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Students learn to invest in class

Jen Rowling | Wednesday, August 31, 2005

A group of Notre Dame business students are set to receive real life financial experience in investing in the finance course Applied Investment Management (AIM), an 11-year old program for which students are required to apply.

AIM received approximately $70,000 from a student fund at the inception of the curriculum. Each semester the University added another $50,000 to the portfolio.

The portfolio’s growth into a $3 million investment was a direct result of University donations and portfolio performance, professor Frank Reilly said.

“[The University] realized when they gave us the money there was no promise how the students would do,” Reilly said.

For the last 10 years, the portfolio’s benchmark has been the S&P 500. During this time period, it has out-performed the S&P by an average of three percent each year.

Students must apply and be accepted into the AIM course. Each semester approximately 60 to 65 students send in their resume, statement of intent and transcript for review. From the pool of applicants, roughly 25 are admitted to the course. Ninety-five percent of the students are finance majors, Reilly said.

The team of instructors heading the course includes Bernard J. Hank, Professor Frank K. Reilly, Executive in Residence Jerry Langley – former Vice President of Global System Finance of McDonald’s Corp. – and Assistant Professor Scott Malpass, the Vice President for Finance and Chief Investment Officer for Notre Dame.

When students first enter the class, they are assigned to analyze one of the 25 stocks comprising the portfolio passed down from the previous semester. At mid-semester the students decide whether to sell or buy more of the individual stocks, Reilly said.

In the second half of the semester, each student chooses and analyzes his or her individual stock selection. At the conclusion of the class, students must determine whether or not to invest in the researched stocks. The updated portfolio is then passed on to the crop of AIM students.

Recognizable investments in the portfolio include Accenture, Avon Products, Dell, McDonald’s, Morgan Stanley, and United Health Group.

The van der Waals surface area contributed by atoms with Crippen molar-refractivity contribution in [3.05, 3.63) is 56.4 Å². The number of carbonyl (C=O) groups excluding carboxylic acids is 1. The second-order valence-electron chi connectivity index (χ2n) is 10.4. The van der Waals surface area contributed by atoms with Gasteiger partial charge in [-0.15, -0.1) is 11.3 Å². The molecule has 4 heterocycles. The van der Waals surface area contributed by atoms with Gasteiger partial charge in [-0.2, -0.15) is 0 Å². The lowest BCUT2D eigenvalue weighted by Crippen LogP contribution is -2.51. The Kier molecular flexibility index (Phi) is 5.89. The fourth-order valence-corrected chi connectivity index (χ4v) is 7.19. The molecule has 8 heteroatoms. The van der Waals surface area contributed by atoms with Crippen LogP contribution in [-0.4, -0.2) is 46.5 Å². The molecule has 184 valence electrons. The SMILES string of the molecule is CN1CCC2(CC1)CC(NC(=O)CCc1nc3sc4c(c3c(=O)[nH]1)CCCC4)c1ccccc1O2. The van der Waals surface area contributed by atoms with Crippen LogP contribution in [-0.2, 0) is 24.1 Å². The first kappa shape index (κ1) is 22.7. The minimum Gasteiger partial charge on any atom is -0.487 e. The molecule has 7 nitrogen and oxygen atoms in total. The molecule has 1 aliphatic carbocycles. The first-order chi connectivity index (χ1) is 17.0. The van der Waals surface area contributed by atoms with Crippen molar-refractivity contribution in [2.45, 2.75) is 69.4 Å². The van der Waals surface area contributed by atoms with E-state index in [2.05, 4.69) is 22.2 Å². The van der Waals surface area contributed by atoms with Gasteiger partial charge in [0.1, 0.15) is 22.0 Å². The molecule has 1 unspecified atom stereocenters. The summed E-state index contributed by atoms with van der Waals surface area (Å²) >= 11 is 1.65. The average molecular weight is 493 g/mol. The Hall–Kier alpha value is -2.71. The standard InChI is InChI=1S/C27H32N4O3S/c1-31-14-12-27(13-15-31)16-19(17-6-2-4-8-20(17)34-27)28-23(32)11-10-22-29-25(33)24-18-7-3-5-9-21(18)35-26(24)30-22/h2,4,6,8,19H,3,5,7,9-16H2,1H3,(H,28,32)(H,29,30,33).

“Students are evaluated on the basis of their effort and input to the portfolio,” Reilly said. “The performance of the portfolio has nothing to do with the grade.”

Throughout the semester, students visit Chicago and New York. These trips offer the AIM participants exposure to a wide variety of money management firms, investment banks, private equity companies, hedge funds and real-estate portfolios.

Students who have taken the AIM class have gone on to work for such corporations and firms as Morgan Stanley, Goldman Sachs, Merrill Lynch, Boston Consulting, Fidelity Investments and Morning Star.

Roughly 500 Notre Dame students have completed the AIM course. The former students feel a strong allegiance to the curriculum and provide strong connections for current AIM students entering the job market.

“Employers who have these students feel they represent ND very well,” Reilly said.

Tim Lavelle, a finance major who completed the course last year, said that in all of his interviews, potential employers questioned whether or not he had taken the AIM course.

“It is the most applicable class I have taken and the fact that there are multiple professors is very good because they have their own perspectives and strategies,” Lavelle said.

Current AIM student Craig Brede said the advantages of the course are well-deserved given the effort put in by students.

“We learn everything we need to know to make us marketable to Wall Street firms,” Brede said. “Unfortunately, we pay for this by the enormous work load.”